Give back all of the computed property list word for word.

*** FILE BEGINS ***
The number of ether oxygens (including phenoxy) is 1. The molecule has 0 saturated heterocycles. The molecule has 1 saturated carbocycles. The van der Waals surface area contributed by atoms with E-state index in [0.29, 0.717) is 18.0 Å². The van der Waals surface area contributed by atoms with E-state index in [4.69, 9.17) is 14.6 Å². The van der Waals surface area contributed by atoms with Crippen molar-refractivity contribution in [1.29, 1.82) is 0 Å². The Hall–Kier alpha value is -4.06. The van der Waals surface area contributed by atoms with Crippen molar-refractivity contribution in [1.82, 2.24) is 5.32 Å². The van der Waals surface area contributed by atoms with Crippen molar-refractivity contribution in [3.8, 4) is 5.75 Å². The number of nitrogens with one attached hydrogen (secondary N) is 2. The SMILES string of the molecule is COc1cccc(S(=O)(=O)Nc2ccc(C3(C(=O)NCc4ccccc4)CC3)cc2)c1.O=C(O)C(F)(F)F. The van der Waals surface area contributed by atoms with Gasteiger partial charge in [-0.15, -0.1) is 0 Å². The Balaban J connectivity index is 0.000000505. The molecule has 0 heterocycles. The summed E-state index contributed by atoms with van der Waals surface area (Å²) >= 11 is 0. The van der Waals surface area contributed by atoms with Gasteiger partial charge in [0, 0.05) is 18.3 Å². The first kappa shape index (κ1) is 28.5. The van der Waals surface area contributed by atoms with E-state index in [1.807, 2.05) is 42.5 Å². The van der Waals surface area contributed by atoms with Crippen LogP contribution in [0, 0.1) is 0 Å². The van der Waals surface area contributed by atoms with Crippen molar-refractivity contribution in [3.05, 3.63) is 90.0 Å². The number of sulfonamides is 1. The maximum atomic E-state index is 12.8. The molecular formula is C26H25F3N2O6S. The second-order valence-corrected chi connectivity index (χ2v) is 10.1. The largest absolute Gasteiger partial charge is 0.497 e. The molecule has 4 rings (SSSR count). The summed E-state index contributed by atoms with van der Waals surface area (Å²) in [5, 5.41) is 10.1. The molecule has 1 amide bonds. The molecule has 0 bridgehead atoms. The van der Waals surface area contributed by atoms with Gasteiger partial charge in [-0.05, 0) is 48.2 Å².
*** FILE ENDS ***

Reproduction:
The number of ether oxygens (including phenoxy) is 1. The molecule has 0 saturated heterocycles. The molecule has 1 saturated carbocycles. The van der Waals surface area contributed by atoms with E-state index in [0.29, 0.717) is 18.0 Å². The van der Waals surface area contributed by atoms with E-state index in [4.69, 9.17) is 14.6 Å². The van der Waals surface area contributed by atoms with Crippen molar-refractivity contribution in [1.29, 1.82) is 0 Å². The Hall–Kier alpha value is -4.06. The van der Waals surface area contributed by atoms with Crippen molar-refractivity contribution in [1.82, 2.24) is 5.32 Å². The van der Waals surface area contributed by atoms with Crippen molar-refractivity contribution in [3.8, 4) is 5.75 Å². The number of nitrogens with one attached hydrogen (secondary N) is 2. The SMILES string of the molecule is COc1cccc(S(=O)(=O)Nc2ccc(C3(C(=O)NCc4ccccc4)CC3)cc2)c1.O=C(O)C(F)(F)F. The van der Waals surface area contributed by atoms with Gasteiger partial charge in [-0.15, -0.1) is 0 Å². The Balaban J connectivity index is 0.000000505. The molecule has 0 heterocycles. The summed E-state index contributed by atoms with van der Waals surface area (Å²) >= 11 is 0. The van der Waals surface area contributed by atoms with Gasteiger partial charge in [0, 0.05) is 18.3 Å². The first kappa shape index (κ1) is 28.5. The van der Waals surface area contributed by atoms with E-state index in [1.807, 2.05) is 42.5 Å². The van der Waals surface area contributed by atoms with Crippen LogP contribution in [0, 0.1) is 0 Å². The van der Waals surface area contributed by atoms with Crippen molar-refractivity contribution in [3.05, 3.63) is 90.0 Å². The number of sulfonamides is 1. The maximum atomic E-state index is 12.8. The molecular formula is C26H25F3N2O6S. The second-order valence-corrected chi connectivity index (χ2v) is 10.1. The largest absolute Gasteiger partial charge is 0.497 e. The molecule has 4 rings (SSSR count). The summed E-state index contributed by atoms with van der Waals surface area (Å²) in [5, 5.41) is 10.1. The molecule has 1 amide bonds. The molecule has 0 bridgehead atoms. The van der Waals surface area contributed by atoms with Gasteiger partial charge in [-0.05, 0) is 48.2 Å².